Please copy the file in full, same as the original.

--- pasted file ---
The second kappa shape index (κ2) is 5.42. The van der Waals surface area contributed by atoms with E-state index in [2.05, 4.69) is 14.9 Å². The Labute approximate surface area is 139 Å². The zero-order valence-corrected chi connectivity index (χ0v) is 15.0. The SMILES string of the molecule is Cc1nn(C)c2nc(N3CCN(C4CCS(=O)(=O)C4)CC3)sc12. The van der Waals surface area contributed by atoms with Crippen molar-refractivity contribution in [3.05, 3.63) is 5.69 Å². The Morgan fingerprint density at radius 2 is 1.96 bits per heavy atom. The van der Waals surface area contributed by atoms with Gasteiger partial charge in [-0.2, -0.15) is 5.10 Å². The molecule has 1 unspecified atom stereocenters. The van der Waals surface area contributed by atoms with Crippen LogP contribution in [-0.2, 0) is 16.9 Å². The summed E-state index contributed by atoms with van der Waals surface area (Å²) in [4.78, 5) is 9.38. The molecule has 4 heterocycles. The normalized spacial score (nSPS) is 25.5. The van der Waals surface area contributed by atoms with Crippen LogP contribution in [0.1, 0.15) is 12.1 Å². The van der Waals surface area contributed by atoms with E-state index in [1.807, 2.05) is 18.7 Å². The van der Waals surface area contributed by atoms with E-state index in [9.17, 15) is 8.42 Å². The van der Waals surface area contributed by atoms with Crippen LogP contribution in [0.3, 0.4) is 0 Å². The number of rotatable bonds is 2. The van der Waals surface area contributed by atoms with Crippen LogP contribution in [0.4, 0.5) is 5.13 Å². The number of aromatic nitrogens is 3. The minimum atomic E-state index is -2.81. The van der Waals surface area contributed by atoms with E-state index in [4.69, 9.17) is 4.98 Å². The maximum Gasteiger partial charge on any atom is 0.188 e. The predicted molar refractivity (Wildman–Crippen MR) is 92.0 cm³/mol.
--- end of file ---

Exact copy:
The second kappa shape index (κ2) is 5.42. The van der Waals surface area contributed by atoms with E-state index in [2.05, 4.69) is 14.9 Å². The Labute approximate surface area is 139 Å². The zero-order valence-corrected chi connectivity index (χ0v) is 15.0. The SMILES string of the molecule is Cc1nn(C)c2nc(N3CCN(C4CCS(=O)(=O)C4)CC3)sc12. The van der Waals surface area contributed by atoms with Crippen molar-refractivity contribution in [3.05, 3.63) is 5.69 Å². The Morgan fingerprint density at radius 2 is 1.96 bits per heavy atom. The van der Waals surface area contributed by atoms with Gasteiger partial charge in [-0.2, -0.15) is 5.10 Å². The molecule has 1 unspecified atom stereocenters. The van der Waals surface area contributed by atoms with Crippen LogP contribution in [-0.2, 0) is 16.9 Å². The summed E-state index contributed by atoms with van der Waals surface area (Å²) in [4.78, 5) is 9.38. The molecule has 4 heterocycles. The normalized spacial score (nSPS) is 25.5. The van der Waals surface area contributed by atoms with Crippen LogP contribution in [0.1, 0.15) is 12.1 Å². The van der Waals surface area contributed by atoms with E-state index in [1.807, 2.05) is 18.7 Å². The van der Waals surface area contributed by atoms with E-state index in [9.17, 15) is 8.42 Å². The van der Waals surface area contributed by atoms with Crippen LogP contribution in [0.3, 0.4) is 0 Å². The number of rotatable bonds is 2. The van der Waals surface area contributed by atoms with Crippen LogP contribution in [0.4, 0.5) is 5.13 Å². The number of aromatic nitrogens is 3. The minimum atomic E-state index is -2.81. The van der Waals surface area contributed by atoms with E-state index in [4.69, 9.17) is 4.98 Å². The maximum Gasteiger partial charge on any atom is 0.188 e. The predicted molar refractivity (Wildman–Crippen MR) is 92.0 cm³/mol.